Press Release

April 25, 2017
Cardin, Van Hollen Announce $10 Million in Funding to Combat Maryland Opioid Crisis
Grant is funded by the 21st Century Cures Act, Signed into Law by President Obama in 2016

WASHINGTON — U.S. Senators Ben Cardin and Chris Van Hollen (both D-Md.) have announced $10,036,845 in federal funding to fight Maryland’s opioid health crisis. The grant is funded by the 21st Century Cures Act, which was backed by both Senator Cardin and Senator Van Hollen and signed into law by President Obama in 2016. The Department of Health and Human Services (HHS) will provide the funds through the State Targeted Response to the Opioid Crisis Grants, which is administered by HHS’ Substance Abuse and Mental Health Services Administration (SAMHSA).

“The primary job of the federal government is to keep our citizens safe and healthy, which is precisely what this investment in Maryland’s opioid response efforts aims to do. I was proud to support the 21st Century Cures Act that made this grant a reality, and thank President Obama for having worked so closely with us to see it through,” said Senator Cardin. “Between 2014 and 2015, opioid-related deaths in Maryland rose by 22.6 percent. That number is shocking, and indicates a rapidly growing, nationwide health crisis. This funding must represent the beginning of a comprehensive response.”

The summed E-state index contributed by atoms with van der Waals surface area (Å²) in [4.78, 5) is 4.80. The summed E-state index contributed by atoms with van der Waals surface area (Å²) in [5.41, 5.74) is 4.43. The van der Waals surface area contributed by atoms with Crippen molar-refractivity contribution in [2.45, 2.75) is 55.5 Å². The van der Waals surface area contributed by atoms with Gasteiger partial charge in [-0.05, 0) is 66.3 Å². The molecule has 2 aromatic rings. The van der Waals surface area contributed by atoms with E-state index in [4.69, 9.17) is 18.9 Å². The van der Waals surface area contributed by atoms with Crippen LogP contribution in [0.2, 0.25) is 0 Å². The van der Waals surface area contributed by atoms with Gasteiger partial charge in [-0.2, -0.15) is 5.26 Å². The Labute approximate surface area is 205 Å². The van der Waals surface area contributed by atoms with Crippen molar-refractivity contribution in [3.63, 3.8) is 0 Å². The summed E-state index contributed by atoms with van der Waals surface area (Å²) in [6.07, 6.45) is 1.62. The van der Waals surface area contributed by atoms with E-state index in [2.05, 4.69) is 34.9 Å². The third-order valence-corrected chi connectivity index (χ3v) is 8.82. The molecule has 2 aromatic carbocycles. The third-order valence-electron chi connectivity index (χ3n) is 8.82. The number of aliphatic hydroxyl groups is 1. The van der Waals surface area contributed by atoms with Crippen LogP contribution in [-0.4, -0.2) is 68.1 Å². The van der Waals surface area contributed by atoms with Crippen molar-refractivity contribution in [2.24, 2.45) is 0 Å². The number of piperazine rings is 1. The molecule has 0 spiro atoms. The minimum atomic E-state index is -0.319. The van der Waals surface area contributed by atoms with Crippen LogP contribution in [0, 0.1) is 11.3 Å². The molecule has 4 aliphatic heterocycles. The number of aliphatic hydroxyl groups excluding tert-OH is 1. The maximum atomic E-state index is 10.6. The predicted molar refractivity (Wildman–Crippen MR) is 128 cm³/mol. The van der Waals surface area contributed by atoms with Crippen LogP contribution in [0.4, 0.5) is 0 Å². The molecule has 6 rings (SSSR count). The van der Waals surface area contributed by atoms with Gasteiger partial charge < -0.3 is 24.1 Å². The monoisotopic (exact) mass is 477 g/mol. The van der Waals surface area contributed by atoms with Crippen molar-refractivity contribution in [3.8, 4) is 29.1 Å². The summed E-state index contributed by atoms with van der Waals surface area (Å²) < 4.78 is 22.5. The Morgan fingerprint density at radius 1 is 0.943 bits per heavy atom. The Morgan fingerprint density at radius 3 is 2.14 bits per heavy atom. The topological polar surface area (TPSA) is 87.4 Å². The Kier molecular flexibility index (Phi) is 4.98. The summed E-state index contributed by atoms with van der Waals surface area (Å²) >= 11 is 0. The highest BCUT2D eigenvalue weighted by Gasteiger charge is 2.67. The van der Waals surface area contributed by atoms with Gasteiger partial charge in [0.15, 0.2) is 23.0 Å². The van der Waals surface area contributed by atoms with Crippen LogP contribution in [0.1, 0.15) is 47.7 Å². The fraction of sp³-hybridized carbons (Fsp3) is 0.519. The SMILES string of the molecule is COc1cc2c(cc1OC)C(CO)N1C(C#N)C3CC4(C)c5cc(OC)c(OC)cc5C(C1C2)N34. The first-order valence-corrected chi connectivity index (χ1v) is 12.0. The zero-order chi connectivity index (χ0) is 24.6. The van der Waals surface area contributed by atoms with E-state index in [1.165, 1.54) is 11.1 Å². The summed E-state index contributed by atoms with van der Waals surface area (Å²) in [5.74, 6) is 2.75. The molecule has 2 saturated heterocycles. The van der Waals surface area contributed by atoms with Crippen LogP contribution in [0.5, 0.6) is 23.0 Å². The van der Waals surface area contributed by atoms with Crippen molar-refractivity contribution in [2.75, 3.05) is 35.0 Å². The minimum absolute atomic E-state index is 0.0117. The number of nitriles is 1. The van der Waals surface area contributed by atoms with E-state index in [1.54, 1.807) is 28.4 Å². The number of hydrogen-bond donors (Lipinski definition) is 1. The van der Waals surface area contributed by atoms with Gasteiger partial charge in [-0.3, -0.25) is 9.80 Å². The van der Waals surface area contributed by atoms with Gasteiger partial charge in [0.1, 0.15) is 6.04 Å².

“Last year’s passage of the bipartisan 21st Century Cures Act was an important step forward in our efforts to combat opioid addiction and confront this public health crisis,” said Senator Van Hollen. “I’m pleased that Maryland is now getting additional resources to help those suffering from addiction. We must continue to fight to finally turn the tide on this heartbreaking epidemic.”  

Grants are being awarded to all 50 states, as well as the District of Colombia, totaling $485 million nationwide. The 21st Century Cures Act authorizes the funds for opioid abuse response efforts, such as implementing prevention programs, training healthcare workers, and expanding access to opioid treatment programs.